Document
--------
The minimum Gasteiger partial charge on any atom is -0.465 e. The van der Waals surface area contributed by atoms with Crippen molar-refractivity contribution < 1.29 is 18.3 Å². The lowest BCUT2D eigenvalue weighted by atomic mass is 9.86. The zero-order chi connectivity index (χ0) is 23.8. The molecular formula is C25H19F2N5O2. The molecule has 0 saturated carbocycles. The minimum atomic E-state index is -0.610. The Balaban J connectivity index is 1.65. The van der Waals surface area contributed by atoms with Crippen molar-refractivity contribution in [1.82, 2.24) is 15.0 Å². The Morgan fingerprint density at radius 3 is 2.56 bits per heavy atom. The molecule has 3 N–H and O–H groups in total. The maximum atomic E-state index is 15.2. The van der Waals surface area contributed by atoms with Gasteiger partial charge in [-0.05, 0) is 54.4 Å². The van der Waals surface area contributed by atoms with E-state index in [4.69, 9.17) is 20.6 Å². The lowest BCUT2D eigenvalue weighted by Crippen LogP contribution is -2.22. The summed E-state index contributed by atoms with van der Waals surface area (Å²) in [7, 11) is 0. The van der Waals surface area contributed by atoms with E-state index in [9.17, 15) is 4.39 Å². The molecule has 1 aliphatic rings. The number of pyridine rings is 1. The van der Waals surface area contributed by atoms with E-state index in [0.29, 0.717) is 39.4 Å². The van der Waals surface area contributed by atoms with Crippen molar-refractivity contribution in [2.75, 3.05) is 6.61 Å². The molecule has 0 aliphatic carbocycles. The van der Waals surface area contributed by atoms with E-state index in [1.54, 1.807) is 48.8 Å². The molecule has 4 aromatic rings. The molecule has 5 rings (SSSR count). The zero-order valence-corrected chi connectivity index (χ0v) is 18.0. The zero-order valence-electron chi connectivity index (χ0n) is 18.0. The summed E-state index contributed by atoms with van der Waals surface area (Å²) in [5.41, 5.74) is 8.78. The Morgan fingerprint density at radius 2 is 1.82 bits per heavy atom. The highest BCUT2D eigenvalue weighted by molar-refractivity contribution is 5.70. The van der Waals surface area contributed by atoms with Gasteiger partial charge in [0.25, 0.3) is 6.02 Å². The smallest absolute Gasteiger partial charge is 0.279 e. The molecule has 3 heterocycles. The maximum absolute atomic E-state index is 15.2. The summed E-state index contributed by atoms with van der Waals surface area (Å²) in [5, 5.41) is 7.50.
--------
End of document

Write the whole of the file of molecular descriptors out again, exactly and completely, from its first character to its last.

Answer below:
The minimum Gasteiger partial charge on any atom is -0.465 e. The van der Waals surface area contributed by atoms with Crippen molar-refractivity contribution < 1.29 is 18.3 Å². The lowest BCUT2D eigenvalue weighted by atomic mass is 9.86. The zero-order chi connectivity index (χ0) is 23.8. The molecular formula is C25H19F2N5O2. The molecule has 0 saturated carbocycles. The minimum atomic E-state index is -0.610. The Balaban J connectivity index is 1.65. The van der Waals surface area contributed by atoms with Crippen molar-refractivity contribution in [1.82, 2.24) is 15.0 Å². The Morgan fingerprint density at radius 3 is 2.56 bits per heavy atom. The molecule has 3 N–H and O–H groups in total. The maximum atomic E-state index is 15.2. The van der Waals surface area contributed by atoms with Gasteiger partial charge in [-0.05, 0) is 54.4 Å². The van der Waals surface area contributed by atoms with E-state index in [4.69, 9.17) is 20.6 Å². The lowest BCUT2D eigenvalue weighted by Crippen LogP contribution is -2.22. The summed E-state index contributed by atoms with van der Waals surface area (Å²) in [7, 11) is 0. The van der Waals surface area contributed by atoms with E-state index in [9.17, 15) is 4.39 Å². The molecule has 1 aliphatic rings. The number of pyridine rings is 1. The van der Waals surface area contributed by atoms with E-state index in [0.29, 0.717) is 39.4 Å². The van der Waals surface area contributed by atoms with Crippen molar-refractivity contribution in [2.75, 3.05) is 6.61 Å². The molecule has 0 aliphatic carbocycles. The van der Waals surface area contributed by atoms with E-state index in [1.54, 1.807) is 48.8 Å². The molecule has 4 aromatic rings. The molecule has 5 rings (SSSR count). The zero-order valence-corrected chi connectivity index (χ0v) is 18.0. The zero-order valence-electron chi connectivity index (χ0n) is 18.0. The summed E-state index contributed by atoms with van der Waals surface area (Å²) in [5.41, 5.74) is 8.78. The Morgan fingerprint density at radius 2 is 1.82 bits per heavy atom. The highest BCUT2D eigenvalue weighted by molar-refractivity contribution is 5.70. The van der Waals surface area contributed by atoms with Gasteiger partial charge in [0.25, 0.3) is 6.02 Å². The smallest absolute Gasteiger partial charge is 0.279 e. The molecule has 3 heterocycles. The maximum absolute atomic E-state index is 15.2. The summed E-state index contributed by atoms with van der Waals surface area (Å²) in [5, 5.41) is 7.50.